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Dispensability and dynamics of caveolin-1 during liver regeneration and in isolated hepatic cells

AuthorsMayoral, Rafael ; Fernández-Martínez, Amalia; Roy, Rosa; Boscá, Lisardo ; Martín-Sanz, Paloma
Issue Date2007
CitationHepatology 46(3): 813-822 (2007)
AbstractCaveolae participate in several cellular processes such as vesicular transport, cholesterol homeostasis, regulation of signal transduction, integrin signaling, and cell growth. The expression and functional role of caveolin (Cav), the most abundant protein of caveolae, has been reported in liver and in different hepatocyte cell lines, in human cirrhotic liver, and in hepatocellular carcinomas. The role of Cav-1 in liver regeneration after partial hepatectomy (PH) has been investigated as a model of liver proliferation in vivo. Our results show that Cav-1 increases in liver after PH with a redistribution of the protein from the caveola-enriched domain to the noncaveolar fraction. Moreover, the Cav-1 located in the noncaveolar fraction is phosphorylated in tyrosine 14, even though the Cav-1 gene is dispensable for liver regeneration after PH, as deduced from data obtained with commercially available animals lacking this gene. In addition to this, the proinflammatory stimulation of hepatocytes induces Cav-1 translocation to a noncaveolar fraction and tyrosine 14 phosphorylation mainly through the activation of tyrosine kinases such as Src. Conclusion: These results support a dynamic role for Cav-1 in liver proliferation both in vivo after PH and in vitro in cultured hepatic cell lines, but with minimal implications for the liver regeneration process. Copyright © 2007 by the American Association for the Study of Liver Diseases.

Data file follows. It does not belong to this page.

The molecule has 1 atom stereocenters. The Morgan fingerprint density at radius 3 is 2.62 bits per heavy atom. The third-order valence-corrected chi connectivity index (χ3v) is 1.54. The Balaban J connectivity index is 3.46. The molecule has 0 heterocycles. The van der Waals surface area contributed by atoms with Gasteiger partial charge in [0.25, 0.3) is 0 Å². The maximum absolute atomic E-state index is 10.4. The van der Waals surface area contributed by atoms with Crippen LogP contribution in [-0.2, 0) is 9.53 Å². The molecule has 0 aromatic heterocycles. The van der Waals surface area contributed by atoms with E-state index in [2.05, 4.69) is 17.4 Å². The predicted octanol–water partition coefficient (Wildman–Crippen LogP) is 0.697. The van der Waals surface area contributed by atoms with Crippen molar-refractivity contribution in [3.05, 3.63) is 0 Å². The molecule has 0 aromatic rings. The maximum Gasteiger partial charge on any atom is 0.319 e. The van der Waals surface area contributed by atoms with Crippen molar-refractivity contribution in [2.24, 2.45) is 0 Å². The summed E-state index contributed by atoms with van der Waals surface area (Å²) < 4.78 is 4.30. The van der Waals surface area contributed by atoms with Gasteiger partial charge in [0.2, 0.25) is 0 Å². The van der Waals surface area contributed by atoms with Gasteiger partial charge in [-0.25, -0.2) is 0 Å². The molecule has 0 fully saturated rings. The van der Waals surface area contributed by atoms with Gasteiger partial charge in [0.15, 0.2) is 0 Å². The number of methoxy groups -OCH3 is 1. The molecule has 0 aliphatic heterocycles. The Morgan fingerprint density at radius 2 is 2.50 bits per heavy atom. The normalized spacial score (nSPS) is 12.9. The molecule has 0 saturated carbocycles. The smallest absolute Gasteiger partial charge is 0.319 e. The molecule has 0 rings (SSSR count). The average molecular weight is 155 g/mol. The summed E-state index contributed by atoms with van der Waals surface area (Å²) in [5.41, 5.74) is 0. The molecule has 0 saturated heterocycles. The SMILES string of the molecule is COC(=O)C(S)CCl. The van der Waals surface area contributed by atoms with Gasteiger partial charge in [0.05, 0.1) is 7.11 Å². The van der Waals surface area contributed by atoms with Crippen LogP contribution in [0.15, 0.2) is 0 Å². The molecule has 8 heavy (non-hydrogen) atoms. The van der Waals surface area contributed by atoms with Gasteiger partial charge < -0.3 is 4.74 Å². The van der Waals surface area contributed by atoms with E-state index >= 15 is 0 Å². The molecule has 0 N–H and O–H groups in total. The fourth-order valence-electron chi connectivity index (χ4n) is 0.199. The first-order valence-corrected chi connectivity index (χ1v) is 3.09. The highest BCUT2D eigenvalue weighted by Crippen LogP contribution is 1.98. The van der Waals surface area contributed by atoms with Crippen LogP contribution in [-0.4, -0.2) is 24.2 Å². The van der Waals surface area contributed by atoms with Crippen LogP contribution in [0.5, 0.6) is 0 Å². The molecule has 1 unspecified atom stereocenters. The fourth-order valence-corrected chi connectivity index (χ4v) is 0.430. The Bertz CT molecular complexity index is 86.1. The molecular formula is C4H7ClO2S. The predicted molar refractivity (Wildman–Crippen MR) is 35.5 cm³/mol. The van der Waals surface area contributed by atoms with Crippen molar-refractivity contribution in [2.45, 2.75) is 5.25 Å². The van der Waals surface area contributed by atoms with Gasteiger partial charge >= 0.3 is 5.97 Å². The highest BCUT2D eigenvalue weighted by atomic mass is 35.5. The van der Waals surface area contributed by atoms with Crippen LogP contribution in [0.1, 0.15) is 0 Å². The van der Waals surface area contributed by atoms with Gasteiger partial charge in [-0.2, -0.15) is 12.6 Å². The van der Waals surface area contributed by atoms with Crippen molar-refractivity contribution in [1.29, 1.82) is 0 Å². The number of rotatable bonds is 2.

Identifiersdoi: 10.1002/hep.21746
issn: 0270-9139
e-issn: 1527-3350
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